Originally Published Sep 5, 2011
Laura Wood, school nurse at Rincon Elementary School in Effingham County in the Coastal Health District, is no stranger to talking to parents about the importance of immunizations. She knows that kindergarteners must have a current immunization record and that the health department will periodically assess that record. She also knows that the hygiene and infection control practices for young students leave a lot to be desired.
So when school was about to start and one of Laura’s co-workers and acquaintances confessed that she had not gotten her five-year-old daughter the vaccinations she needed, Laura had to act fast.
“As the school nurse, I usually remind parents about how important immunizations are not only to children in general, but also to their specific child,” she said. “But I often hear from parents that they ‘didn’t have the heart to take their children to the health department to get their shots.’ And that’s exactly what my co-worker told me.”
Laura decided that the best way to handle the situation was to offer her personal assistance. Laura went with her co-worker and her co-worker’s daughter to the Effingham County Health Department to get the child’s Varicella, MMR, IPV, and DTaP immunizations. Laura registered the child while mom waited nervously in the car. The stress level was high but after the first two immunizations were given, the brave little girl realized that it really wasn’t as bad as she thought it was going to be.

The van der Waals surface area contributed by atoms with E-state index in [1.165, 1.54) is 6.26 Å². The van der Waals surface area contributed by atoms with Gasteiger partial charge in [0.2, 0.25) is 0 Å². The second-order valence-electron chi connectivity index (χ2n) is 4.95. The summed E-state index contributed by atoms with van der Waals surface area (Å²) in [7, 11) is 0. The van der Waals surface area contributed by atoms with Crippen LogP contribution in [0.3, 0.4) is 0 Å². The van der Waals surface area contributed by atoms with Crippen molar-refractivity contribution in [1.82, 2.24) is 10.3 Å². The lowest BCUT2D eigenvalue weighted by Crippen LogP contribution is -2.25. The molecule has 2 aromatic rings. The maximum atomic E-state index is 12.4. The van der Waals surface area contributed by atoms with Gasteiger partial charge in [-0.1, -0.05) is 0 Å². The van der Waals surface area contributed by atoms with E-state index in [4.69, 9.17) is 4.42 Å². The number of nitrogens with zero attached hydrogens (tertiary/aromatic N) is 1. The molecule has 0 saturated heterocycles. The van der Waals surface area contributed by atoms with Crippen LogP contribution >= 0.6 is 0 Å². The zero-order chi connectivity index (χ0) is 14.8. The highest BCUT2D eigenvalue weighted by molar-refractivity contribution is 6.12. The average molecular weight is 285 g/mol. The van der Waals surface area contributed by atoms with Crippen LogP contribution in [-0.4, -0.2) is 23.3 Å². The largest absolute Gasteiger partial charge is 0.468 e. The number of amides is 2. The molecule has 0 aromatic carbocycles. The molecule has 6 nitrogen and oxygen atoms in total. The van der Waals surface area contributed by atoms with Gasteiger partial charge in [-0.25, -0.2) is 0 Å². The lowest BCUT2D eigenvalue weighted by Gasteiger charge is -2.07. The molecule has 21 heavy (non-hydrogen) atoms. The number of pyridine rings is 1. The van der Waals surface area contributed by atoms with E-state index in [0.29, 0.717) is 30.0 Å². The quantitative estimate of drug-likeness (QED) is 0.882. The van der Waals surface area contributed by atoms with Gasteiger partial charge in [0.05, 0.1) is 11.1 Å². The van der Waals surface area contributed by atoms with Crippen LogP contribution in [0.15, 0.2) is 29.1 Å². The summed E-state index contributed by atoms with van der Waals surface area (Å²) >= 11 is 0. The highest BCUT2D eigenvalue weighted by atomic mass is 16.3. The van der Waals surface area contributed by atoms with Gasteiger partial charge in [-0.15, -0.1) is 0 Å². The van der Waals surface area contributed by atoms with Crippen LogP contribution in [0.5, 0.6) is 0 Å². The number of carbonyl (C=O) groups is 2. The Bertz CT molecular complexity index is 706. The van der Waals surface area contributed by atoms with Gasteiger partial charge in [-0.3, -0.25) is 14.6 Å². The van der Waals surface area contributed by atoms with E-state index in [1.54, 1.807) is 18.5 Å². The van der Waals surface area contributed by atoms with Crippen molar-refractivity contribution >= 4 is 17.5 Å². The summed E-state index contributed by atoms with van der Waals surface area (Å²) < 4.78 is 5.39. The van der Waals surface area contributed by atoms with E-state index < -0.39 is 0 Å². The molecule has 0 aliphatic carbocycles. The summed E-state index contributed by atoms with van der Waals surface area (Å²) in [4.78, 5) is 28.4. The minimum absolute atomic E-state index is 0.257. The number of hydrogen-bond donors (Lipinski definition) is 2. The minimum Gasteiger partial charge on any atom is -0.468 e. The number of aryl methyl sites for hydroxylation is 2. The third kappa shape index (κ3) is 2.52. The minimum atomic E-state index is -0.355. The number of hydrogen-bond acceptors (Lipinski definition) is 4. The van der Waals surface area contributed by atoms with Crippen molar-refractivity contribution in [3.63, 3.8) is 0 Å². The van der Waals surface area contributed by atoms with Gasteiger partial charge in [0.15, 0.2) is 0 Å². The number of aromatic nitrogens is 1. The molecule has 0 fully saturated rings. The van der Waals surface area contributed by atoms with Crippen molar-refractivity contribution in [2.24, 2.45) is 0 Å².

“Thanks to the help of our local health department nurses, we got all four immunizations done quickly and everyone left smiling,” said Laura. “The moral of this story is that understanding the importance and necessity of immunizations doesn’t always take away the fear but persistence and consistency will get the job done.”
Public health nurses work closely with school nurses, like Laura, to make sure that children are up-to-date on immunizations. It is critical that nurses from public health and county school systems have the same immunization information so that all children in our communities are protected from vaccine-preventable diseases.
The Georgia Department of Public Health’s 18th Annual Immunize Georgia Conference is one of the reasons to invite local school nurses to attend on September 15 in Macon, Georgia. School nurses can register and call 404-367-2766.
The partnership between public health nurses and school nurses is key to ensuring that all children in Georgia get the best protection against childhood illnesses.